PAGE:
Photo: Deadly Border Crossing
In five separate incidents in the last 24 hours, Tucson Sector Border Patrol agents rescued 30 illegal aliens suffering from varying states of dehydration in the West Desert area of operations. In all incidents, the aliens were apparently abandoned by their guides and left with little or no water.
Casa Grande Station agents and the Border Patrol Search Trauma and Rescue unit rescued the majority of aliens last night when a helicopter pilot from U.S. Customs and Border Protection’s Office of Air and Marine spotted one group south of Casa Grande, Ariz. Agents responded to the area and located 17 illegal aliens who claimed they had gotten lost after being abandoned by their smuggler. All individuals were medically evaluated and determined to be in good health before being transported to the Casa Grande Station for processing.
Casa Grande agents and the BORSTAR unit rescued eight more illegal aliens yesterday morning in two other incidents. In the first, agents located four illegal aliens in the desert north of Sells, Ariz. One individual was severely dehydrated and had to be transported to an area hospital for treatment. The other three were determined to be in good health and transported to the Casa Grande Station for processing. In the second incident, agents rescued an illegal alien west of Sells.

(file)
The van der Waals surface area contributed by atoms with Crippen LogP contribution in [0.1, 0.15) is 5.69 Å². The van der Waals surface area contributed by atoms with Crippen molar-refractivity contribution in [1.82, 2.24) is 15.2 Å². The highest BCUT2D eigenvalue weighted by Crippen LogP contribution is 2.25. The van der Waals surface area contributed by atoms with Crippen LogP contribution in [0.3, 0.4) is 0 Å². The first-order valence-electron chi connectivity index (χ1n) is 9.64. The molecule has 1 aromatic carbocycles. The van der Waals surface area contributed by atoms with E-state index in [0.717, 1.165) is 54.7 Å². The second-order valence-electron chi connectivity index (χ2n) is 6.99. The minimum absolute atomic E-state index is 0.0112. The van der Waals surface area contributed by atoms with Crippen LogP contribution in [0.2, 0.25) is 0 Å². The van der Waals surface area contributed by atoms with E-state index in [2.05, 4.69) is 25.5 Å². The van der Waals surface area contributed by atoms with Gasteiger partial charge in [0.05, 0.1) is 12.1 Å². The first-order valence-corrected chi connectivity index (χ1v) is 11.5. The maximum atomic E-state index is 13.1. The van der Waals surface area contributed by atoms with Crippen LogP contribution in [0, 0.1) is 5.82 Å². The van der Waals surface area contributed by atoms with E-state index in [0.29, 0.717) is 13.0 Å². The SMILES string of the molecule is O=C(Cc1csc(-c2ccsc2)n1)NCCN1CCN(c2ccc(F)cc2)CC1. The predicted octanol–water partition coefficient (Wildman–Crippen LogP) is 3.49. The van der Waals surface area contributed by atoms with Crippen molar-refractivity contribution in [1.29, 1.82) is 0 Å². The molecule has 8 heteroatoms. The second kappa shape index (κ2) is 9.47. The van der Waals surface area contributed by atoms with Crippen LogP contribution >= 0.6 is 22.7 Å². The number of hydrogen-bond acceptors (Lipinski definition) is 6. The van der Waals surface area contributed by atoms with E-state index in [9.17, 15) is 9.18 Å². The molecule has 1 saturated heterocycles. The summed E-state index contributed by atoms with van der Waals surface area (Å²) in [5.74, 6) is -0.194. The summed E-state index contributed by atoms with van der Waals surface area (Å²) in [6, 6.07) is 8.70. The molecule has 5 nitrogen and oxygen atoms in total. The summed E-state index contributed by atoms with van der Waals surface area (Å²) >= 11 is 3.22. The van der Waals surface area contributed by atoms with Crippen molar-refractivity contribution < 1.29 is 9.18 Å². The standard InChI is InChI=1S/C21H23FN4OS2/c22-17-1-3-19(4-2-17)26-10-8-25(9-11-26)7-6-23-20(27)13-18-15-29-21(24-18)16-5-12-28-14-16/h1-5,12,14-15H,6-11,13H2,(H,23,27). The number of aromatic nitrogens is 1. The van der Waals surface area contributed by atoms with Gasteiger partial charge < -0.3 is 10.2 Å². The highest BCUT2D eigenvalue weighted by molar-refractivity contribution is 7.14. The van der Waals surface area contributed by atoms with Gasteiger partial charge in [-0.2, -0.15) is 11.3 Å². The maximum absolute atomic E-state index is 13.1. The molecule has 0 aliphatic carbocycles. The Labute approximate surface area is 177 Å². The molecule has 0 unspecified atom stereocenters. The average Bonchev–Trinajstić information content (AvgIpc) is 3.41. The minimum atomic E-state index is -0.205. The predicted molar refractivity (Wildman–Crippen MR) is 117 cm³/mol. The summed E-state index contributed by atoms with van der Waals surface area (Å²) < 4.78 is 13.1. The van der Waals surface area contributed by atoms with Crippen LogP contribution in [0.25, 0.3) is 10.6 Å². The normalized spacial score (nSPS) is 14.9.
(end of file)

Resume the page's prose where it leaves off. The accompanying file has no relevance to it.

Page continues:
After receiving a report from the Pima County Sheriff’s Office, agents from the Ajo Station located and rescued four illegal aliens east of Ajo, Ariz. Agents certified as emergency medical technicians evaluated the individuals and determined two were in need of advanced medical care. Both were transported to a local hospital for treatment. In addition, agents rescued another illegal alien near the Papago Forward Operating Base and transported him to a local hospital for further medical attention.
Border Patrol agents are usually the first responders in remote areas, often times making the difference between life and death for people in distress. As temperatures rise, individuals attempting to cross the Sonoran Desert face extremely hazardous conditions.
Smugglers continue to put lives in danger by leading them through the harsh desert terrain, often abandoning them when they are physically unable to continue. In addition, those who cross illegally face legal and administrative consequences.